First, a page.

Bourdain’s Field Notes

I ate delicious yakisoba. And fluffy egg salad sandwiches from my favorite convenience store. I watched old school karate close-up. Maybe too close. I found out I am not completely horrible at tegumi, a relatively fat-free version of sumo (though I won’t be making a career of it).

Okinawa is the largest island in the Ryukyu archipelago, a kingdom, a culture and a people that was, until 1879, separate from Japan. You feel that difference immediately. It feels, relative to mainland Japan, like Southern California or Florida; balmy, tropical. Where the mainland feels frenetic, tightly wound, neurotic, Okinawa is decidedly laid back.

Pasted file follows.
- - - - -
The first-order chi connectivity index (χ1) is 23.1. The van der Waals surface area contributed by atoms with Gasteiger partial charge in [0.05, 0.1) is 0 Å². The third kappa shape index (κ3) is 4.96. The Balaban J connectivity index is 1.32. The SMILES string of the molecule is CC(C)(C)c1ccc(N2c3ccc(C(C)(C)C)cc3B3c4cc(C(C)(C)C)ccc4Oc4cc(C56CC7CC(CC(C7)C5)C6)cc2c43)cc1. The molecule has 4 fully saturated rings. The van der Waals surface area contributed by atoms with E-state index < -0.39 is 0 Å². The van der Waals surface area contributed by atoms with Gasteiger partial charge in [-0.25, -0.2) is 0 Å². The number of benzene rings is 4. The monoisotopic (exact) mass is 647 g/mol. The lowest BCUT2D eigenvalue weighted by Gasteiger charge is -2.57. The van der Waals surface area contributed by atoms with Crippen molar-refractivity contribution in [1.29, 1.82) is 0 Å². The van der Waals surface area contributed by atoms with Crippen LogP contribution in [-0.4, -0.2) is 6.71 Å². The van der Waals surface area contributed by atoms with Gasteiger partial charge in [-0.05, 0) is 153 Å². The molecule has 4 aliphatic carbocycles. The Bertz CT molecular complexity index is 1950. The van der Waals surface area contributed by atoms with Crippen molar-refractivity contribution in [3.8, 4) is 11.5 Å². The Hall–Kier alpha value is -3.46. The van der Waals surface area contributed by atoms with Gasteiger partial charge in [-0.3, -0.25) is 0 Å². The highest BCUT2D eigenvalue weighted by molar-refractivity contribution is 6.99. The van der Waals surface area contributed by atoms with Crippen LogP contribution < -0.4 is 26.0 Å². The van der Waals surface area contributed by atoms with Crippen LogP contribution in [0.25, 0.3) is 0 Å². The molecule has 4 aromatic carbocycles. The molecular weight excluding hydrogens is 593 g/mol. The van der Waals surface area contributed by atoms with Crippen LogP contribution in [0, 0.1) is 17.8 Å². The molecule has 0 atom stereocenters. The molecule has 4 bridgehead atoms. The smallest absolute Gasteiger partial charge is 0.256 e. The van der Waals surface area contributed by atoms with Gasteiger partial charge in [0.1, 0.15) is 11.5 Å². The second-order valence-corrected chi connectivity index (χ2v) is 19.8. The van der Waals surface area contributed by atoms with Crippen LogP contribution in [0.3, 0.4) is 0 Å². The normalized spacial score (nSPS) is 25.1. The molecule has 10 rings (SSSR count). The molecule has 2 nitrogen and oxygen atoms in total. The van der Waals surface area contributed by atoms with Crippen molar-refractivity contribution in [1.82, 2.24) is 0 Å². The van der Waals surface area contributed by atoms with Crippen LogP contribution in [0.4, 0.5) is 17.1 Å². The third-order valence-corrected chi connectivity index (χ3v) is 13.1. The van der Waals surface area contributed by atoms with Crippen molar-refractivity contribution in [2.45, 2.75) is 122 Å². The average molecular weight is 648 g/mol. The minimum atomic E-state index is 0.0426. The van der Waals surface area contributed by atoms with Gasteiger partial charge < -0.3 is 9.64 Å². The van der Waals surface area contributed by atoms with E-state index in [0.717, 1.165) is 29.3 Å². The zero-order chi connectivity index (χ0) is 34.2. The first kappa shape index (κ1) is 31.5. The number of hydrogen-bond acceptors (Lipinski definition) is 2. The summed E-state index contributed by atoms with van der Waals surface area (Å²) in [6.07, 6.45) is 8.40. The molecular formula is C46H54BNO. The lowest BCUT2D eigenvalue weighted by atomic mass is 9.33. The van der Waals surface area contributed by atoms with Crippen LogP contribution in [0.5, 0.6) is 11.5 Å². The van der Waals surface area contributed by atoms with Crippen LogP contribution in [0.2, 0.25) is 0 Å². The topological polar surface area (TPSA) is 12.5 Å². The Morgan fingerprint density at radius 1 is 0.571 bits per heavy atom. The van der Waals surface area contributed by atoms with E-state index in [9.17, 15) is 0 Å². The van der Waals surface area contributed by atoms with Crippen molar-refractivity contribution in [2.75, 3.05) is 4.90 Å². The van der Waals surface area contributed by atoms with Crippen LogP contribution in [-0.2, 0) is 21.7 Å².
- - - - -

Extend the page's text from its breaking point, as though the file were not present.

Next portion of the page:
They have, since World War II, endured the mixed blessing of a disproportionate number of U.S. military bases, a proximity that has influenced the cuisine—the most famous (or notorious) example being taco rice—and have always been, like their Chinese neighbors, more pork-centric when it comes to protein of choice.

The island may be laid back, but it has a strong and steady tradition of activism. Okinawa paid an awful price in the final months of the war, losing up to a quarter of its population. It was sacrifice many feel bitter about still, as Okinawans then—and now—feel as if they are treated as second class citizens by the central government.

Read More

Videos from the Field Want to watch full episodes?
Tune In for local broadcast info.

The newsletter you need Get more Bourdain in your inbox.

Featured Stories

Travel like Bourdain

“What does it mean to be strong? It implies hardness and flexibility. Okinawa is a place with a fighting tradition—a history of ferocious resistance, but it’s nothing like what you might think. Not at all.”

More Stories

By continuing to use this site you agree to the Terms of Use and Privacy Policy